# The Golden Ratio

## The math behind it

The golden ratio is the division ratio of a segment. The ratio correlates the relationship between the whole and larger portion (also called *Major*) as well as the relationship between the larger portion and smaller portion (*Minor*). Expressed as a formula:

**Whole / Major = Major / Minor ≅ 0,618**

Thus, the major portion should occupy 61.8% and the minor portion 38.2%.

## It all depends on the right proportions

In the visual arts, the proportional rule of the golden ratio is often incorporated in the composition of the image. Depending on the prevailing conception of art, the golden ratio is considered particularly aesthetic since it can also be found in nature and humans. Since there is little documentation on the golden ratio in earlier paintings, interpretations in image analysis are purely speculative. A good example would be the Mona Lisa by Leonardo da Vinci. When looking at her head, the viewer can notice that the relationship between the chin and the eyebrows (Major) with that of the eyebrows and hairline (Minor) is in accordance with the golden ratio.

The golden ratio is also well known in architecture and can be seen, for instance, in the ancient pyramid of Cheops. This pyramid, built in Egypt in 2470 B.C., has a square layout. By using simple geometry, you can notice the relationship between the distance of the centre line of the side surface and the base edge to the pyramid’s top point (Major) with the distance from the middle point of a base edge to the centre of the base (Minor). The ratio is 0.618 and is thus almost exactly the same as the golden ratio.

In general, the golden ratio is often used for using the correct proportions and is also used in photography. However, the formula is not exactly easy to calculate just off the top of your head. The proportional ratio of 5:3 is sufficient enough to be almost the same as the golden ratio with only a deviation of 1%.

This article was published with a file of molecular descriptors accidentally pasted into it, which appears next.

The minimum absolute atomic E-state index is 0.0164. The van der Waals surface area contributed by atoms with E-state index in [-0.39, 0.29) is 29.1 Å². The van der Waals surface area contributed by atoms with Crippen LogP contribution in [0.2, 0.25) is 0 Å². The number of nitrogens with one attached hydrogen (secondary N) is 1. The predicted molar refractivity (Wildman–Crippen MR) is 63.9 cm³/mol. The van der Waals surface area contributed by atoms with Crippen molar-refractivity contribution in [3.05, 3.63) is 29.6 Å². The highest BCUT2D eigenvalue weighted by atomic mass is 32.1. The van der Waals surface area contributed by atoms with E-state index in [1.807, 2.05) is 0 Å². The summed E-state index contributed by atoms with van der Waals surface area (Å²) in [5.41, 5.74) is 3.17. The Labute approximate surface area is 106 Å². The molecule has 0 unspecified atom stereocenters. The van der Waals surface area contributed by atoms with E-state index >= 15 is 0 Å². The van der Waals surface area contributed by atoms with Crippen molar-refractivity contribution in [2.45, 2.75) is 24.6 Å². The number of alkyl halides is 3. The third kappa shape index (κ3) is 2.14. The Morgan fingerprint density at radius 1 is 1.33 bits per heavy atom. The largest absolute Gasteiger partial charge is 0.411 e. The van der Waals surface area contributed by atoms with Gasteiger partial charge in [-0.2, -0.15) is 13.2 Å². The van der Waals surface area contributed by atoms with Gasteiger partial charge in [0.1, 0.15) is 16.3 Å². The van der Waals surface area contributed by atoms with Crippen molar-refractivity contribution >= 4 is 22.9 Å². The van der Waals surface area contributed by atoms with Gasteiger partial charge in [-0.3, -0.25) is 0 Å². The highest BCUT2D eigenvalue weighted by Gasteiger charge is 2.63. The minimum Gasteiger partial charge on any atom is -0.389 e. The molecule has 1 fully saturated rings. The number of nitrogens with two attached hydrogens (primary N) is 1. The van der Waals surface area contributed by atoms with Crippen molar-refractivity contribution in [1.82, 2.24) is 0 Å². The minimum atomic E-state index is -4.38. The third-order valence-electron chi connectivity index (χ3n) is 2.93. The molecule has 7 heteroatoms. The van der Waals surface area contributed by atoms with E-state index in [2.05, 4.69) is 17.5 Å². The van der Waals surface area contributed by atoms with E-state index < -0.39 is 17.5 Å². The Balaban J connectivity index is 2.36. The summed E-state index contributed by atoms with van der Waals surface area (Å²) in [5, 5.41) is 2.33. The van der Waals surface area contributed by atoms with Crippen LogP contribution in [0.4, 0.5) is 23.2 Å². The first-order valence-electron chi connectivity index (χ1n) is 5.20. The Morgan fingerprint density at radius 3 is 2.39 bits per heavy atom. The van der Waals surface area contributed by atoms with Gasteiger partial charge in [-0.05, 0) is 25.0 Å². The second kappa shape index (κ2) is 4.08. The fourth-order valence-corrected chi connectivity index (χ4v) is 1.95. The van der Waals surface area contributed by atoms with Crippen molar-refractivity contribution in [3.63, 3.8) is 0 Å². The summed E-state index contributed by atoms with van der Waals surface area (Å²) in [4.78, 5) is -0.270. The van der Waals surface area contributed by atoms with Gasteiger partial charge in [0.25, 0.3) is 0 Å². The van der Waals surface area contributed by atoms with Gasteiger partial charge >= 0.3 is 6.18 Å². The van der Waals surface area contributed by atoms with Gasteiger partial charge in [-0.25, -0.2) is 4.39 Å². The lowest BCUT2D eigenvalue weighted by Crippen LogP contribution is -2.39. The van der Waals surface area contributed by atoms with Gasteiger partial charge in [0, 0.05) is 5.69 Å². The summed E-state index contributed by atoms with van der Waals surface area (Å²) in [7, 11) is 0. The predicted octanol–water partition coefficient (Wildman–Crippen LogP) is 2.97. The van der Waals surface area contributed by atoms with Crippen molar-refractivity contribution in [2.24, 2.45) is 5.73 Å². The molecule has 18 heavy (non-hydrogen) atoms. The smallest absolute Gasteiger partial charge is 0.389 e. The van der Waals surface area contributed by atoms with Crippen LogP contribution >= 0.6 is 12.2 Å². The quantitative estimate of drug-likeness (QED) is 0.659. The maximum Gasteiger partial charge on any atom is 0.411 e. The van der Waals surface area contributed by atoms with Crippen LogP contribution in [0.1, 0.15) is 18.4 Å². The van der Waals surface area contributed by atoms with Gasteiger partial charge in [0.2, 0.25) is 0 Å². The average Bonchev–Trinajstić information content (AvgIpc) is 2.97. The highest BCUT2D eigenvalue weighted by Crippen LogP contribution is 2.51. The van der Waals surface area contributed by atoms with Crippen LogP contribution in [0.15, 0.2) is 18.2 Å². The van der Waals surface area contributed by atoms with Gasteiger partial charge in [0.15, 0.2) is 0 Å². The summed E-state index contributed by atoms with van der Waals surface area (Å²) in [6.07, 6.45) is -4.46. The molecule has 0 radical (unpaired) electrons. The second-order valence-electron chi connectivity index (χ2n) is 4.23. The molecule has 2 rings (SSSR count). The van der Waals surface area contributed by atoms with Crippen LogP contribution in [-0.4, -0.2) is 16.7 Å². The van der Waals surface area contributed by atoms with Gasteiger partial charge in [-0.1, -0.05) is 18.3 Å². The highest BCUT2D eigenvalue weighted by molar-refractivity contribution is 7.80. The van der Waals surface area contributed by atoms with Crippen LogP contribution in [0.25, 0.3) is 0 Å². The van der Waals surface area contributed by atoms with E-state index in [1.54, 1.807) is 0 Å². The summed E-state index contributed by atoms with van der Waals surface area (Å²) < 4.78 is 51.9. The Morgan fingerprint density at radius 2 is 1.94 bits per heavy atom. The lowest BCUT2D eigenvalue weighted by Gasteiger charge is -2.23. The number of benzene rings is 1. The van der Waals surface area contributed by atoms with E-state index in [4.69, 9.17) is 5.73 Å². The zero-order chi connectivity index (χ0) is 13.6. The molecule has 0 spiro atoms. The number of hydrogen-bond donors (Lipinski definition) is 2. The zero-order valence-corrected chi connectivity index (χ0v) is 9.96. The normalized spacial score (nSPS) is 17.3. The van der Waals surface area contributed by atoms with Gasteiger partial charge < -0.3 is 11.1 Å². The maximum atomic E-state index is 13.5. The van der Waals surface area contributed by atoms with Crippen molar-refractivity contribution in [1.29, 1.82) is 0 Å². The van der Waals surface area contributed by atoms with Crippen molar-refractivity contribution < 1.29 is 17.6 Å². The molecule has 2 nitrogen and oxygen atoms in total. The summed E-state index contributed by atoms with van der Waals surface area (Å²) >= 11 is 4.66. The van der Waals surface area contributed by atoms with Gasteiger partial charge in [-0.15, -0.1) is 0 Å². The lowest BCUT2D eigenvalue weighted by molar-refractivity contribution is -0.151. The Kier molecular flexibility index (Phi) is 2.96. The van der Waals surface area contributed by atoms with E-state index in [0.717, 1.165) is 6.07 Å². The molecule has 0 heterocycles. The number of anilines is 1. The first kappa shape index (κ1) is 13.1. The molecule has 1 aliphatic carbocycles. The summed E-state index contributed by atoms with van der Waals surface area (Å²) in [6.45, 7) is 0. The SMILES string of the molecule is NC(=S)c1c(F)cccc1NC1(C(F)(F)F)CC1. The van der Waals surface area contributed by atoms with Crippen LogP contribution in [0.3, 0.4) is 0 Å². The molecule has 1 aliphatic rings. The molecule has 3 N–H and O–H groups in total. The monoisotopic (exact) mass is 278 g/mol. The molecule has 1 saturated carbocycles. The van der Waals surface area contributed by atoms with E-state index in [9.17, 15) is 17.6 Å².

## Uses in photography

If an image is divided by its width and height as well as both sides (from left to right and vice versa) and the golden ratio is applied to these lengths, you’ll be left with four intersections. When important parts of the image are located in one of these intersections, the motif appears to be especially harmonious.

Not only the location of these intersections plays an important role in image composition, but also the depiction of surfaces. In photography, for example, the relationship between light and dark surfaces should be taken into consideration. You should also pay attention to what parts appear especially structured, and thus unsettled, and which surfaces appear more smooth and calming.

**Tipp:** many cameras are capable of displaying orientation lines to help you follow the rule of thirds, but not the golden ratio. As a solution to this problem, you could attach a screen protector to your display and mark the lines of the golden ratio yourself.